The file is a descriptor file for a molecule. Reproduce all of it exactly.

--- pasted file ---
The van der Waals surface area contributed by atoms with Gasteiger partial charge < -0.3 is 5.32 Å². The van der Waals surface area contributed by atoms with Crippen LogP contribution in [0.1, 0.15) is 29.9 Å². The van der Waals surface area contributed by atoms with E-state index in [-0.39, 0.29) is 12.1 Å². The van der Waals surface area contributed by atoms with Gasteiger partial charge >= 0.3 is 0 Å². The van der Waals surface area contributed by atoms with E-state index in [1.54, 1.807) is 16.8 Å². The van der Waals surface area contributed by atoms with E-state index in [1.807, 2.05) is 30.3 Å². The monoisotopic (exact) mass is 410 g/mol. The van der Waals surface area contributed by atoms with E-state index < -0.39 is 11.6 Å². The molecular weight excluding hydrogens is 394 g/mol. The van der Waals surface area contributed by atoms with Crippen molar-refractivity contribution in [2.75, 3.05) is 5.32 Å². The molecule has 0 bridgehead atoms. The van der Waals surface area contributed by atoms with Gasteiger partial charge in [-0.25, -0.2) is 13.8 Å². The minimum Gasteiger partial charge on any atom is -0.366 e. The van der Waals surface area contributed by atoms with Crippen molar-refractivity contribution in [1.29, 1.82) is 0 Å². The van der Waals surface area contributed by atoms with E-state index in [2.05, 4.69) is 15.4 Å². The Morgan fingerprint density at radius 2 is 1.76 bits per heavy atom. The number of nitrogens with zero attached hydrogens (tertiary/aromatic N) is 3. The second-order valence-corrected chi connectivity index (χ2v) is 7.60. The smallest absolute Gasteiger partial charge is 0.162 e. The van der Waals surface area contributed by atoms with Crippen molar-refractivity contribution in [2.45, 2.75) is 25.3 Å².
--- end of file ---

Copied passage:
The van der Waals surface area contributed by atoms with Gasteiger partial charge < -0.3 is 5.32 Å². The van der Waals surface area contributed by atoms with Crippen LogP contribution in [0.1, 0.15) is 29.9 Å². The van der Waals surface area contributed by atoms with E-state index in [-0.39, 0.29) is 12.1 Å². The van der Waals surface area contributed by atoms with Gasteiger partial charge >= 0.3 is 0 Å². The van der Waals surface area contributed by atoms with E-state index in [1.54, 1.807) is 16.8 Å². The van der Waals surface area contributed by atoms with E-state index in [1.807, 2.05) is 30.3 Å². The monoisotopic (exact) mass is 410 g/mol. The van der Waals surface area contributed by atoms with E-state index < -0.39 is 11.6 Å². The molecular weight excluding hydrogens is 394 g/mol. The van der Waals surface area contributed by atoms with Crippen molar-refractivity contribution in [2.75, 3.05) is 5.32 Å². The molecule has 0 bridgehead atoms. The van der Waals surface area contributed by atoms with Gasteiger partial charge in [-0.25, -0.2) is 13.8 Å². The minimum Gasteiger partial charge on any atom is -0.366 e. The van der Waals surface area contributed by atoms with Crippen molar-refractivity contribution in [1.29, 1.82) is 0 Å². The van der Waals surface area contributed by atoms with E-state index in [2.05, 4.69) is 15.4 Å². The Morgan fingerprint density at radius 2 is 1.76 bits per heavy atom. The number of nitrogens with zero attached hydrogens (tertiary/aromatic N) is 3. The second-order valence-corrected chi connectivity index (χ2v) is 7.60. The smallest absolute Gasteiger partial charge is 0.162 e. The van der Waals surface area contributed by atoms with Crippen molar-refractivity contribution in [2.45, 2.75) is 25.3 Å².